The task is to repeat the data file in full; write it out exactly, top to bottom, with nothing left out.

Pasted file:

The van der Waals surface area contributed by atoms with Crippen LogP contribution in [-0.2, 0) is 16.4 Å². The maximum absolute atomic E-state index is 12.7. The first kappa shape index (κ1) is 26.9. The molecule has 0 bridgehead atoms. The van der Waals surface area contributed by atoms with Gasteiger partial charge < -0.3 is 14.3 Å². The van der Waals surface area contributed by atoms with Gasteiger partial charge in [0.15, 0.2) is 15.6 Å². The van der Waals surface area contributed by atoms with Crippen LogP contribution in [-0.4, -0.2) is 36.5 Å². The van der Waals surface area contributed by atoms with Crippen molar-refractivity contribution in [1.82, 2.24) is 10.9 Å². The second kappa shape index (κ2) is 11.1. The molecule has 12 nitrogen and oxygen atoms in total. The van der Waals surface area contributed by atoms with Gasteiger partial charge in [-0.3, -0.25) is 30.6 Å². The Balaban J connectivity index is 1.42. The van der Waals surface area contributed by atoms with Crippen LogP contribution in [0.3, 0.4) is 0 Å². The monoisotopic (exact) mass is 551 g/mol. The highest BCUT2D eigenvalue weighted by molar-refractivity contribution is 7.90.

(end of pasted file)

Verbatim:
The van der Waals surface area contributed by atoms with Crippen LogP contribution in [-0.2, 0) is 16.4 Å². The maximum absolute atomic E-state index is 12.7. The first kappa shape index (κ1) is 26.9. The molecule has 0 bridgehead atoms. The van der Waals surface area contributed by atoms with Gasteiger partial charge < -0.3 is 14.3 Å². The van der Waals surface area contributed by atoms with Gasteiger partial charge in [0.15, 0.2) is 15.6 Å². The van der Waals surface area contributed by atoms with Crippen LogP contribution in [-0.4, -0.2) is 36.5 Å². The van der Waals surface area contributed by atoms with Crippen molar-refractivity contribution in [1.82, 2.24) is 10.9 Å². The second kappa shape index (κ2) is 11.1. The molecule has 12 nitrogen and oxygen atoms in total. The van der Waals surface area contributed by atoms with Gasteiger partial charge in [-0.3, -0.25) is 30.6 Å². The Balaban J connectivity index is 1.42. The van der Waals surface area contributed by atoms with Crippen LogP contribution in [0.3, 0.4) is 0 Å². The monoisotopic (exact) mass is 551 g/mol. The highest BCUT2D eigenvalue weighted by molar-refractivity contribution is 7.90.